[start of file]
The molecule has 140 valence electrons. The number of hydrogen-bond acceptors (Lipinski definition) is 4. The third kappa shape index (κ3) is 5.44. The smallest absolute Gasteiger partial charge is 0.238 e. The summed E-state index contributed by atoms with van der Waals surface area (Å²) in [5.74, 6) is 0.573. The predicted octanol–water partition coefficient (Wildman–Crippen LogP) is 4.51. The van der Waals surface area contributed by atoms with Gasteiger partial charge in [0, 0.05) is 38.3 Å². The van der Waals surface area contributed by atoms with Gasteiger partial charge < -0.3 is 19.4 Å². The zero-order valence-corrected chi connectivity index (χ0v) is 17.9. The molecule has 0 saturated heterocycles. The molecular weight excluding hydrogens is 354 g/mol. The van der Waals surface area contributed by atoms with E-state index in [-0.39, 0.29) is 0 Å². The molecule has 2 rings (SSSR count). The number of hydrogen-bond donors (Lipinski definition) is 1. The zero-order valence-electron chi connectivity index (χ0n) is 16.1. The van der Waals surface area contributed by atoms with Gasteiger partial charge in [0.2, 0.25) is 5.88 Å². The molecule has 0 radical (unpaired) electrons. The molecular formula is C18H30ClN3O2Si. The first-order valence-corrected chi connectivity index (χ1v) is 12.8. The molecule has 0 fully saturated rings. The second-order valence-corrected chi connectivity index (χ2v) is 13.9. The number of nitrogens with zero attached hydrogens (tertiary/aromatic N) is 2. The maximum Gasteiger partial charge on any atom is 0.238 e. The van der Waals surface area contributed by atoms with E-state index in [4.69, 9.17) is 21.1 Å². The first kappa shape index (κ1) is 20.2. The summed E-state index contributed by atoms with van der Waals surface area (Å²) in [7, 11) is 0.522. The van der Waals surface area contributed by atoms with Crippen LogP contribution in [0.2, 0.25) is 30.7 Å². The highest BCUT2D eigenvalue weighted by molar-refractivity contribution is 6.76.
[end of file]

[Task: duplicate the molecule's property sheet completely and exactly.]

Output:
The molecule has 140 valence electrons. The number of hydrogen-bond acceptors (Lipinski definition) is 4. The third kappa shape index (κ3) is 5.44. The smallest absolute Gasteiger partial charge is 0.238 e. The summed E-state index contributed by atoms with van der Waals surface area (Å²) in [5.74, 6) is 0.573. The predicted octanol–water partition coefficient (Wildman–Crippen LogP) is 4.51. The van der Waals surface area contributed by atoms with Gasteiger partial charge in [0, 0.05) is 38.3 Å². The van der Waals surface area contributed by atoms with Gasteiger partial charge < -0.3 is 19.4 Å². The zero-order valence-corrected chi connectivity index (χ0v) is 17.9. The molecule has 0 saturated heterocycles. The molecular weight excluding hydrogens is 354 g/mol. The van der Waals surface area contributed by atoms with E-state index in [-0.39, 0.29) is 0 Å². The molecule has 2 rings (SSSR count). The number of hydrogen-bond donors (Lipinski definition) is 1. The zero-order valence-electron chi connectivity index (χ0n) is 16.1. The van der Waals surface area contributed by atoms with Gasteiger partial charge in [0.2, 0.25) is 5.88 Å². The molecule has 0 radical (unpaired) electrons. The molecular formula is C18H30ClN3O2Si. The first-order valence-corrected chi connectivity index (χ1v) is 12.8. The molecule has 0 fully saturated rings. The second-order valence-corrected chi connectivity index (χ2v) is 13.9. The number of nitrogens with zero attached hydrogens (tertiary/aromatic N) is 2. The maximum Gasteiger partial charge on any atom is 0.238 e. The van der Waals surface area contributed by atoms with E-state index in [4.69, 9.17) is 21.1 Å². The first kappa shape index (κ1) is 20.2. The summed E-state index contributed by atoms with van der Waals surface area (Å²) in [7, 11) is 0.522. The van der Waals surface area contributed by atoms with Crippen LogP contribution in [0.2, 0.25) is 30.7 Å². The highest BCUT2D eigenvalue weighted by molar-refractivity contribution is 6.76.